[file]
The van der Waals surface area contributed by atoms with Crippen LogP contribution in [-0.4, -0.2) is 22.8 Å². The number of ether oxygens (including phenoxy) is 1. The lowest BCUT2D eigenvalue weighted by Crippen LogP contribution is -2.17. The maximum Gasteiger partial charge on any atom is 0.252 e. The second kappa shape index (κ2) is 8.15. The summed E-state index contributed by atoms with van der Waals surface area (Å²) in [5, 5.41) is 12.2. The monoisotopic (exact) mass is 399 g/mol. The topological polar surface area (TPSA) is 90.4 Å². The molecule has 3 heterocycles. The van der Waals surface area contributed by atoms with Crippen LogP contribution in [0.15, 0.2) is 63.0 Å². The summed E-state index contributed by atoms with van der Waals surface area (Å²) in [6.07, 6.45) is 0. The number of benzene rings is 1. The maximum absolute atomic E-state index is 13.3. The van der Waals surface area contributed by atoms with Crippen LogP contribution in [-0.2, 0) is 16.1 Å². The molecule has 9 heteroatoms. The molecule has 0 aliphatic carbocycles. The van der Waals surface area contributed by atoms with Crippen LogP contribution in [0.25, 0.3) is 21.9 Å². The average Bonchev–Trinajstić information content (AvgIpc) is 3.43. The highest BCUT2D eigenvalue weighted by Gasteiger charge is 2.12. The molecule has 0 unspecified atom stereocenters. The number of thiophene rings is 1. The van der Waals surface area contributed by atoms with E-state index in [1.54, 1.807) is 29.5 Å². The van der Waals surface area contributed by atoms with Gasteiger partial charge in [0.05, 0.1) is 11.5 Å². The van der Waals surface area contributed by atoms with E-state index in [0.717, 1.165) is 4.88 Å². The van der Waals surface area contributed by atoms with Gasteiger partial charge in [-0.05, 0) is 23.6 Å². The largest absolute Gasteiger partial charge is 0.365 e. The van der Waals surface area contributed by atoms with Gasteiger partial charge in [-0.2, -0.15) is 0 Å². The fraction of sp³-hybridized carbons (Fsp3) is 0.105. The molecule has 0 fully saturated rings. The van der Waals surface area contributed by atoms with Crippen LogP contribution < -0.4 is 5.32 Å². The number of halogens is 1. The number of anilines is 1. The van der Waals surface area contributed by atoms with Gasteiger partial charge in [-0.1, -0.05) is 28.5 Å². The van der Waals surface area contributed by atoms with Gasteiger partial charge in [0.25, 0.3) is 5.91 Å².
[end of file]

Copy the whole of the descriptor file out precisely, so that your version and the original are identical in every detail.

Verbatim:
The van der Waals surface area contributed by atoms with Crippen LogP contribution in [-0.4, -0.2) is 22.8 Å². The number of ether oxygens (including phenoxy) is 1. The lowest BCUT2D eigenvalue weighted by Crippen LogP contribution is -2.17. The maximum Gasteiger partial charge on any atom is 0.252 e. The second kappa shape index (κ2) is 8.15. The summed E-state index contributed by atoms with van der Waals surface area (Å²) in [5, 5.41) is 12.2. The monoisotopic (exact) mass is 399 g/mol. The topological polar surface area (TPSA) is 90.4 Å². The molecule has 3 heterocycles. The van der Waals surface area contributed by atoms with Crippen LogP contribution in [0.15, 0.2) is 63.0 Å². The summed E-state index contributed by atoms with van der Waals surface area (Å²) in [6.07, 6.45) is 0. The number of benzene rings is 1. The maximum absolute atomic E-state index is 13.3. The van der Waals surface area contributed by atoms with Crippen LogP contribution in [-0.2, 0) is 16.1 Å². The molecule has 9 heteroatoms. The molecule has 0 aliphatic carbocycles. The van der Waals surface area contributed by atoms with Crippen LogP contribution in [0.25, 0.3) is 21.9 Å². The average Bonchev–Trinajstić information content (AvgIpc) is 3.43. The highest BCUT2D eigenvalue weighted by Gasteiger charge is 2.12. The molecule has 0 unspecified atom stereocenters. The number of thiophene rings is 1. The van der Waals surface area contributed by atoms with E-state index in [1.54, 1.807) is 29.5 Å². The van der Waals surface area contributed by atoms with Gasteiger partial charge in [0.05, 0.1) is 11.5 Å². The van der Waals surface area contributed by atoms with E-state index in [0.717, 1.165) is 4.88 Å². The van der Waals surface area contributed by atoms with Gasteiger partial charge in [-0.05, 0) is 23.6 Å². The largest absolute Gasteiger partial charge is 0.365 e. The van der Waals surface area contributed by atoms with Gasteiger partial charge in [-0.2, -0.15) is 0 Å². The fraction of sp³-hybridized carbons (Fsp3) is 0.105. The molecule has 0 fully saturated rings. The van der Waals surface area contributed by atoms with Crippen LogP contribution < -0.4 is 5.32 Å². The number of halogens is 1. The number of anilines is 1. The van der Waals surface area contributed by atoms with Gasteiger partial charge in [-0.1, -0.05) is 28.5 Å². The van der Waals surface area contributed by atoms with Gasteiger partial charge in [0.25, 0.3) is 5.91 Å².